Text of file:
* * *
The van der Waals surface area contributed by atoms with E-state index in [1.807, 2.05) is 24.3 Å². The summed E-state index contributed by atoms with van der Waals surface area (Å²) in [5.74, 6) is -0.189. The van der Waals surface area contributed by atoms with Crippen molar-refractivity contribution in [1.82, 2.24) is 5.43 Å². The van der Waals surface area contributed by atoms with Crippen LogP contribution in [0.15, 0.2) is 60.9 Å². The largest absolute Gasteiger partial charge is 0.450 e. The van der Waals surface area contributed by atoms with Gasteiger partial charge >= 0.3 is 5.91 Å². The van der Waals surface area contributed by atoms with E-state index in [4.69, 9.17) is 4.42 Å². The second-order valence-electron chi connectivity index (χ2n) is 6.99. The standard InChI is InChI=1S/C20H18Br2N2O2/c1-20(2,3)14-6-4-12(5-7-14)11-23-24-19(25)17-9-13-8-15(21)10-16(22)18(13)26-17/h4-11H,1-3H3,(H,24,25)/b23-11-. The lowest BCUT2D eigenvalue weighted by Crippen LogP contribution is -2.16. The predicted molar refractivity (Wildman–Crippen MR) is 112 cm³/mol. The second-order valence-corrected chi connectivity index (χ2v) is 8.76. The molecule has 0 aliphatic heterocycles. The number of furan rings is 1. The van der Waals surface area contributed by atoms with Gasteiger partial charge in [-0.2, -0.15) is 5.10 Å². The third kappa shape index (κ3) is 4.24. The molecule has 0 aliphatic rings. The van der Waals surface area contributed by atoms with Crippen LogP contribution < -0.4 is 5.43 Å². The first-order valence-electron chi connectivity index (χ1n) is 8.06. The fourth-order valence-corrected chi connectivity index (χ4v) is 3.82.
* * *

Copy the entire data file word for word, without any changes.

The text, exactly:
The van der Waals surface area contributed by atoms with E-state index in [1.807, 2.05) is 24.3 Å². The summed E-state index contributed by atoms with van der Waals surface area (Å²) in [5.74, 6) is -0.189. The van der Waals surface area contributed by atoms with Crippen molar-refractivity contribution in [1.82, 2.24) is 5.43 Å². The van der Waals surface area contributed by atoms with Crippen LogP contribution in [0.15, 0.2) is 60.9 Å². The largest absolute Gasteiger partial charge is 0.450 e. The van der Waals surface area contributed by atoms with Gasteiger partial charge >= 0.3 is 5.91 Å². The van der Waals surface area contributed by atoms with E-state index in [4.69, 9.17) is 4.42 Å². The second-order valence-electron chi connectivity index (χ2n) is 6.99. The standard InChI is InChI=1S/C20H18Br2N2O2/c1-20(2,3)14-6-4-12(5-7-14)11-23-24-19(25)17-9-13-8-15(21)10-16(22)18(13)26-17/h4-11H,1-3H3,(H,24,25)/b23-11-. The lowest BCUT2D eigenvalue weighted by Crippen LogP contribution is -2.16. The predicted molar refractivity (Wildman–Crippen MR) is 112 cm³/mol. The second-order valence-corrected chi connectivity index (χ2v) is 8.76. The molecule has 0 aliphatic heterocycles. The number of furan rings is 1. The van der Waals surface area contributed by atoms with Gasteiger partial charge in [-0.2, -0.15) is 5.10 Å². The third kappa shape index (κ3) is 4.24. The molecule has 0 aliphatic rings. The van der Waals surface area contributed by atoms with Crippen LogP contribution < -0.4 is 5.43 Å². The first-order valence-electron chi connectivity index (χ1n) is 8.06. The fourth-order valence-corrected chi connectivity index (χ4v) is 3.82.